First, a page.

Hugo Jinkis and Mariano Jinkis did not respond to SZ and ICIJ’s request for comment on the allegations.
The Panama Papers now reveal that Damiani’s law firm was involved from the time the first Cross Trading company was founded in Niue in 1998 until the Nevada firm was dissolved in 2015. Email correspondence suggests that he personally intervened whenever he felt that a client’s confidentiality was at risk.
In one instance, when Mossfon employees opened an envelope with sensitive documents sent to the attention of Cross Trading, Damiani promptly emailed Mossfon headquarters in Panama to complain. He was also apparently copied into important email exchanges between his own law firm and Mossfon. Contract documents were thus also sent to him, meaning he could have been aware of the Jinkis’s activities. Client advisors at Mossfon also knew who they were dealing with. In an email, the Jinkis were described as clients who expected a “special confidentiality concept”. Juan Pedro Damiani organized this system of confidentiality.
Let’s suppose that Damiani knew nothing about the Jinkis’ business practices until they were indicted in the United States. Even if this were the case, the Uruguayan lawyer should have at least disclosed his involvement to FIFA at that point. According to SZ information, Damiani still hadn’t done this at the beginning of April 2016. FIFA has declined to comment on the matter. Damiani has also left the questions about his involvement with the Jinkis unanswered.
The Damiani case is especially delicate, as the Uruguayan lawyer appears to be involved in both sides of the corruption scandal.
Damiani’s law firm not only helped set up shell companies for the parties charged with paying bribes, but also for those who allegedly received them. Starting at end of the 1990s, he worked for Eugenio Figueredo, 84, the former FIFA vice president. Figueredo has links to several offshore companies that Mossfon set up, complete with sham directors that concealed the companies’ true owners. Damiani’s law firm managed seven of these companies, which owned a chunk of real estate. As recently as February 2015, a power of attorney was granted to Figueredo’s wife power of attorney, which authorized her to act in the name of one of the companies. This company has since become the subject of a Uruguayan investigation.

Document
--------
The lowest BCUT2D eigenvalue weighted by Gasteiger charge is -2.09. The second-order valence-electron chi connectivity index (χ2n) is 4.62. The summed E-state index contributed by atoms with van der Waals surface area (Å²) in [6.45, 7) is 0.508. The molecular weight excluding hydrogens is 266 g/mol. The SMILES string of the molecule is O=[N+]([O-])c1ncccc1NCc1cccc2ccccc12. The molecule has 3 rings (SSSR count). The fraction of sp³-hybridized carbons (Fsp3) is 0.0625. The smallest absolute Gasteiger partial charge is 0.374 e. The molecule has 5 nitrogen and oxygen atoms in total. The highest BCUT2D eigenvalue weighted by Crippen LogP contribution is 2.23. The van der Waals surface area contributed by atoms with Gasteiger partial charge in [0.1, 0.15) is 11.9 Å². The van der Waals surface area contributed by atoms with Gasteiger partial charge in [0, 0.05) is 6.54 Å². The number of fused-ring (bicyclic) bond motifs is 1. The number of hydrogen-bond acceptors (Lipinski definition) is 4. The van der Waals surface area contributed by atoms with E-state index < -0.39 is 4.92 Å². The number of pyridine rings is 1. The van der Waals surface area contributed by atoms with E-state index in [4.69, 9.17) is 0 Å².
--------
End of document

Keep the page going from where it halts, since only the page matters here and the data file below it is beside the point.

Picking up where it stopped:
Employees at Mossfon and Damiani’s law firm didn’t seem troubled by their customers’ questionable business ethics until Figueredo was arrested in Zurich on May 27, 2015. As the Panama Papers show, the next day a series of nervous emails were exchanged, having the sham directors resign at Figueredo’s companies and revoking his wife’s power of attorney. A few days later, in June 2015, the head of the Mossfon compliance department wrote an internal email wondering whether Figueredo’s properties may have been bought with money related to the FIFA issue. She asked: “Do we have any evidence of this in the documents regarding the company?”
By the end of 2015, Figueredo had been extradited to Uruguay. Over the course of questioning, he apparently admitted to having accepted bribes, according to a report published in the Uruguayan weekly Busqueda, which gained access to the transcripts of Figueredo’s interrogation. The report states that Figueredo estimated the amount he received to about USD 50,000 per month. He also supposedly disclosed how he had reinvested the money by combining legal and illegal income to purchase real estate located mainly in Uruguay. Figueredo apparently explained that Panamanian companies purchased the real estate for him, and that Damiani’s law firm handled business with these companies.
In January 2016, Damiani testified at the Figueredo trial in Montevideo. However, he only mentioned three offshore companies that he helped set up, and not all seven that appear in the Panama Papers.
He claimed that his law firm had never received payment from Figueredo, and that he “never hid any goods.” What is more, he stated that his law firm had already provided investigators with “what little information” it had about the companies.
As the Panama Papers show, Damiani may have had more information than he claimed. In fact, his law firm sent a very detailed list of the shell companies’ assets to Mossfon at their request, which included various real estate properties and a bank account. The email of May 29, 2015 also referred to six companies, not three.
In response to SZ and ICIJ’s request for comment in March, a spokesperson for Damiani explained that he was only able to provide limited information in light of ongoing investigations. He stated that Damiani had, however, informed the authorities and the FIFA ethics committee.
A spokesman for the FIFA ethics committee has confirmed this. However, he also stated that Damiani first informed the committee of his business relationship with Figueredo on March 18, 2016, one day after SZ had sent him a request for comment. According to the spokesperson, the ethics committee launched a preliminary investigation the next day to clarify the circumstances.
The law firm Mossack Fonseca commented: "We have not the slightest indication that any company
formed through his offices has or had any owners with any links to
improprieties of any sort."
Juan Pedro Damiani, the ethics watchdog, is now himself now under his colleagues’ scrutiny.
Contributor: Catherine Boss